Crises strengthen democracies: Nanai Dr. Iati

The constitutional crisis faced by Samoa is “just a bump on the road” and when it has been resolved the country will be better for it, Samoan political scientist Nanai Dr. Iati Iati says, 

Nanai, whose research areas focus on New Zealand foreign policy, Pacific geopolitics and governance and development, made the comments on Friday during panel discussion that provided analyses on the crisis in Samoa.

“It’s a complicated situation. I am not of the view that all things are going to hell…we will be better for it,” he said.

Since 1962, when Samoa became a sovereign state, the country has had to merge the Westminister system of government and its customary traditional institutions.

Samoa has had to make “a lot of things work,” in order to effect democracy and its processes Nanai said.

“I would expect that we would have a crisis along the way,” he said.

“It’s just a bump in the road that needs to be sorted out.”

In resolving the crisis, the sovereignty of Samoa must be protected.

The customary traditions of Samoa have not been utilised to resolve the constitutional crisis, Nanai noted. 

But it’s the fa’aSamoa that will solve the political crisis, he added.

“What will resolve this are the traditional institutions…traditional institutions are in play and the country is peaceful…Samoa remains a peaceful stable country,” he said.

Nanai called out Secretary General of the Pacific Islands Forum Henry Puna who reminded Samoa of the Biketawa Declaration which allows intervention from the Forum.

“That is a platform for intervention,” he said, noting that Samoa must resolve the crisis on her own.

“This is just a bump in the road in Samoa’s democratic process.”

Nanai said he does not favour one side or the other, neither the Human Rights Protection Party (H.R.P.P.) nor the Faatuatua i le Atua Samoa ua Tasi (F.A.S.T.).

Before the elections, a number of factors combined to create “the perfect storm for a crisis,” he said.

There have been a lot of accusations levelled at the caretaker Prime Minister Tuilaepa Dr. Sailele Malielegaoi, said Nanai.

“People have been calling him a dictator…that is not fair,” he said.

Before the election, there were several pockets of discontentment.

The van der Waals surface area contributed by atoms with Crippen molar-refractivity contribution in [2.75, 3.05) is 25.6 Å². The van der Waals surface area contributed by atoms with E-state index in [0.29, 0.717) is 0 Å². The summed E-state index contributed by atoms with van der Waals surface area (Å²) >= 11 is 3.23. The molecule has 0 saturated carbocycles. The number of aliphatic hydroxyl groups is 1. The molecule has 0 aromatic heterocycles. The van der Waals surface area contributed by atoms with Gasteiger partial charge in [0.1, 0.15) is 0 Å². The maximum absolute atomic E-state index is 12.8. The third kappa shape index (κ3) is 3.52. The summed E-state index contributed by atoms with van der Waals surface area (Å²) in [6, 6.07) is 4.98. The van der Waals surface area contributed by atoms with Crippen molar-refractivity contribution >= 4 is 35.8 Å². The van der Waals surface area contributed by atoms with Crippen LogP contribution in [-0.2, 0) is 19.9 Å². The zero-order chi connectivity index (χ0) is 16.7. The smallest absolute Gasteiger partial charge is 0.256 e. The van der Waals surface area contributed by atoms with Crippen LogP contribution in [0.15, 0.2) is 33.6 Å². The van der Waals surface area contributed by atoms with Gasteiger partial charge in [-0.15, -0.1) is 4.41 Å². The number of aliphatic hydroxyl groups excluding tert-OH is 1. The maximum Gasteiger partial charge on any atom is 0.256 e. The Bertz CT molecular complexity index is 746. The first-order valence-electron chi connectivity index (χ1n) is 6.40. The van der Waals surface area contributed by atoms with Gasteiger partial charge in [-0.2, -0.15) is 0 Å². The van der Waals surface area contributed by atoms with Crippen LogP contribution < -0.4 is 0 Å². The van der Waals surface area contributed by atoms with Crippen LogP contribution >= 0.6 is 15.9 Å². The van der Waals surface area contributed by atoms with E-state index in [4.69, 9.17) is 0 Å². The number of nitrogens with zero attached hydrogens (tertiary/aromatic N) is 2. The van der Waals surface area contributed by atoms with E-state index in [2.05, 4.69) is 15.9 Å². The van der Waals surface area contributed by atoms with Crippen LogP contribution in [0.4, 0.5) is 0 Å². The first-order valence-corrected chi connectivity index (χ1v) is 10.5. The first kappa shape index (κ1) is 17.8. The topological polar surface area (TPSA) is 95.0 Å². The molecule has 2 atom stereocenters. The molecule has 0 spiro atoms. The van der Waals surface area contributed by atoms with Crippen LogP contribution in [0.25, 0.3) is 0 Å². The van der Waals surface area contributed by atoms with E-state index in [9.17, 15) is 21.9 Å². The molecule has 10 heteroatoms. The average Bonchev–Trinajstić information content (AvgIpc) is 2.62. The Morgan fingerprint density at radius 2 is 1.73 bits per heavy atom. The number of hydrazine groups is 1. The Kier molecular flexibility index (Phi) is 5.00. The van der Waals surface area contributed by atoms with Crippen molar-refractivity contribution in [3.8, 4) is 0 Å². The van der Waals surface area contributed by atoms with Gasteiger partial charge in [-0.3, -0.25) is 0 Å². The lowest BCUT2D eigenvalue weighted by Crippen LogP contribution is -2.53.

One pocket of discontentment was the result of the controversial Land and Titles Court Bills of 2020.

“If there were no controversial bills, there would be no F.A.S.T. party. Those bills caused separation by a number of key actors,” Nanai said.

Those actors are F.A.S.T. Deputy Leader Laauli Leuatea Schmidt, Faumuina Wayne Fong and F.A.S.T. leader Fiame Naomi Mataafa.

The L.T.C. bills “created division,” Nanai explained.

“The key players in F.A.S.T. are former H.R.P.P.,” he said.

The vaguely drafted Article 44 was also a factor, specifically its language.

“Interpretations of interpretations,” also contributed to the crisis, said Nanai, pointing to interpretations of the Constitution by the courts which were then interpreted by political parties.

There are areas of Samoa’s democracy that need to be tweaked, he said.

Before the elections, the H.R.P.P. predicted 43 seats but the result after the official count by the Office of the Electoral Commission was 25 for H.R.P.P. and 26 for F.A.S.T.

The close margin also contributed to the perfect storm for a crisis, Nanai said.

“That was a close margin and neither side is backing down,” he said.

Nanai, whose matai title is from Falelatai, is Senior Lecturer at Victoria University’s School of History, Philosophy, Political Science and International Relations.

He addressed Samoa’s Constitutional crisis during a panel discussion that included New Zealand-based academics Dr. Anna Powles of Massey University and Fuimaono Dylan Asafo with the University of Auckland.

Nanai’s Ph.D. in Political Science is from the University of Hawai’i at Manoa.

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